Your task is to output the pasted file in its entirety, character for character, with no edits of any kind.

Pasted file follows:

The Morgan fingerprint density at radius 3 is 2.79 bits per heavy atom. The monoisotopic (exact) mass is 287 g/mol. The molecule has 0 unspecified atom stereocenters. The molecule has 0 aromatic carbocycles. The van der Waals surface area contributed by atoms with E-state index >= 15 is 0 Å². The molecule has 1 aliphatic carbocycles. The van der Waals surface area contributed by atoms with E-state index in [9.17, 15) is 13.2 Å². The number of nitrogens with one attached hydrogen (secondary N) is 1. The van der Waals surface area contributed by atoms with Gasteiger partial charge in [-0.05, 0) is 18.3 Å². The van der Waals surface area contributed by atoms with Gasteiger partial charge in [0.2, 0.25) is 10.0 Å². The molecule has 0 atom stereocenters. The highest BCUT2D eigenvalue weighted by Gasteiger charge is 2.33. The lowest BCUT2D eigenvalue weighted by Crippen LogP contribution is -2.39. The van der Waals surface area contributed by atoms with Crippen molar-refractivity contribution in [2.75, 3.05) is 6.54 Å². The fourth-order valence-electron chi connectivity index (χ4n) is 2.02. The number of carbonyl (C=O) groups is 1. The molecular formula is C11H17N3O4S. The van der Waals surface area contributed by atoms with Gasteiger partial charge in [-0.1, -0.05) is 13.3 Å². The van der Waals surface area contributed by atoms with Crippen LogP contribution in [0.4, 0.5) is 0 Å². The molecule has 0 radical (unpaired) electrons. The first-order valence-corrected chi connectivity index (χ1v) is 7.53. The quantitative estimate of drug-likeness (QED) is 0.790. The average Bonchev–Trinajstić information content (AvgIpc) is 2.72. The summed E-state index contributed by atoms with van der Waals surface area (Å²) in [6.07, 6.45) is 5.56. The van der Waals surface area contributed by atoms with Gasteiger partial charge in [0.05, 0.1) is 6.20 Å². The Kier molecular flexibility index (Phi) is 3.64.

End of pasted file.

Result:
The Morgan fingerprint density at radius 3 is 2.79 bits per heavy atom. The monoisotopic (exact) mass is 287 g/mol. The molecule has 0 unspecified atom stereocenters. The molecule has 0 aromatic carbocycles. The van der Waals surface area contributed by atoms with E-state index >= 15 is 0 Å². The molecule has 1 aliphatic carbocycles. The van der Waals surface area contributed by atoms with E-state index in [9.17, 15) is 13.2 Å². The number of nitrogens with one attached hydrogen (secondary N) is 1. The van der Waals surface area contributed by atoms with Gasteiger partial charge in [-0.05, 0) is 18.3 Å². The van der Waals surface area contributed by atoms with Gasteiger partial charge in [0.2, 0.25) is 10.0 Å². The molecule has 0 atom stereocenters. The highest BCUT2D eigenvalue weighted by Gasteiger charge is 2.33. The lowest BCUT2D eigenvalue weighted by Crippen LogP contribution is -2.39. The van der Waals surface area contributed by atoms with Crippen molar-refractivity contribution in [2.75, 3.05) is 6.54 Å². The fourth-order valence-electron chi connectivity index (χ4n) is 2.02. The number of carbonyl (C=O) groups is 1. The molecular formula is C11H17N3O4S. The van der Waals surface area contributed by atoms with Gasteiger partial charge in [-0.1, -0.05) is 13.3 Å². The van der Waals surface area contributed by atoms with Crippen LogP contribution in [0.4, 0.5) is 0 Å². The molecule has 0 radical (unpaired) electrons. The first-order valence-corrected chi connectivity index (χ1v) is 7.53. The quantitative estimate of drug-likeness (QED) is 0.790. The average Bonchev–Trinajstić information content (AvgIpc) is 2.72. The summed E-state index contributed by atoms with van der Waals surface area (Å²) in [6.07, 6.45) is 5.56. The van der Waals surface area contributed by atoms with Gasteiger partial charge in [0.05, 0.1) is 6.20 Å². The Kier molecular flexibility index (Phi) is 3.64.